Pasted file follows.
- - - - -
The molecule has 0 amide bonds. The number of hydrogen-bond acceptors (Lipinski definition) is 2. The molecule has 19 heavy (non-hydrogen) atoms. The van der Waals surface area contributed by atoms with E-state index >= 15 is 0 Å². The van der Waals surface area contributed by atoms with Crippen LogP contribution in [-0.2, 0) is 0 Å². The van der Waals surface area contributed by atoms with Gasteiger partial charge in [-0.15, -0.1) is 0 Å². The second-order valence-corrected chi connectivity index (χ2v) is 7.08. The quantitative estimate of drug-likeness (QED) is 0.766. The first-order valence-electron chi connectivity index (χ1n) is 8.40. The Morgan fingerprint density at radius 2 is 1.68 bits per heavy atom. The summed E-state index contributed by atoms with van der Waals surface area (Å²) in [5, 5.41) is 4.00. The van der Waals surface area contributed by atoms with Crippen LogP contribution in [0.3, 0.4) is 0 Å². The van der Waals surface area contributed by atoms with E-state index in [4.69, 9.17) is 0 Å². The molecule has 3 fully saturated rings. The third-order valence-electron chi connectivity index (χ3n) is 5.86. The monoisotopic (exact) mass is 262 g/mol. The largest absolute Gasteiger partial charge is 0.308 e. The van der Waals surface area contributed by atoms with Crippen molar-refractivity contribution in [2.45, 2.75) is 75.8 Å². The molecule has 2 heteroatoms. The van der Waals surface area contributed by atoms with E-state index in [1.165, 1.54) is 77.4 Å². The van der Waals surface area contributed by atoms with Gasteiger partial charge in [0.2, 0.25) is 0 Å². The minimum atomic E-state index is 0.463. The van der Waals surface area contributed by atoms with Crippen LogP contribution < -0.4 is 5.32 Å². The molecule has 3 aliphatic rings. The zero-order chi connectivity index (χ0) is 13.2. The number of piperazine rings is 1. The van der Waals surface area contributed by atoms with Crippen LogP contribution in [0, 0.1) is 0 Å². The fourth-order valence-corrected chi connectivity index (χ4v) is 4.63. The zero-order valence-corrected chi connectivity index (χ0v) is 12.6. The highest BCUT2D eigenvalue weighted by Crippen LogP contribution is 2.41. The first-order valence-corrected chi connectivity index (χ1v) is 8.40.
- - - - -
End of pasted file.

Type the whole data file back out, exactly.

The molecule has 0 amide bonds. The number of hydrogen-bond acceptors (Lipinski definition) is 2. The molecule has 19 heavy (non-hydrogen) atoms. The van der Waals surface area contributed by atoms with E-state index >= 15 is 0 Å². The van der Waals surface area contributed by atoms with Crippen LogP contribution in [-0.2, 0) is 0 Å². The van der Waals surface area contributed by atoms with Gasteiger partial charge in [-0.15, -0.1) is 0 Å². The second-order valence-corrected chi connectivity index (χ2v) is 7.08. The quantitative estimate of drug-likeness (QED) is 0.766. The first-order valence-electron chi connectivity index (χ1n) is 8.40. The Morgan fingerprint density at radius 2 is 1.68 bits per heavy atom. The summed E-state index contributed by atoms with van der Waals surface area (Å²) in [5, 5.41) is 4.00. The van der Waals surface area contributed by atoms with Crippen LogP contribution in [0.3, 0.4) is 0 Å². The van der Waals surface area contributed by atoms with E-state index in [4.69, 9.17) is 0 Å². The molecule has 3 fully saturated rings. The third-order valence-electron chi connectivity index (χ3n) is 5.86. The monoisotopic (exact) mass is 262 g/mol. The largest absolute Gasteiger partial charge is 0.308 e. The van der Waals surface area contributed by atoms with Crippen molar-refractivity contribution in [2.45, 2.75) is 75.8 Å². The molecule has 2 heteroatoms. The van der Waals surface area contributed by atoms with E-state index in [1.165, 1.54) is 77.4 Å². The van der Waals surface area contributed by atoms with Gasteiger partial charge in [0.2, 0.25) is 0 Å². The minimum atomic E-state index is 0.463. The van der Waals surface area contributed by atoms with Crippen LogP contribution < -0.4 is 5.32 Å². The molecule has 3 aliphatic rings. The zero-order chi connectivity index (χ0) is 13.2. The number of piperazine rings is 1. The van der Waals surface area contributed by atoms with Crippen LogP contribution in [0, 0.1) is 0 Å². The fourth-order valence-corrected chi connectivity index (χ4v) is 4.63. The zero-order valence-corrected chi connectivity index (χ0v) is 12.6. The highest BCUT2D eigenvalue weighted by Crippen LogP contribution is 2.41. The first-order valence-corrected chi connectivity index (χ1v) is 8.40.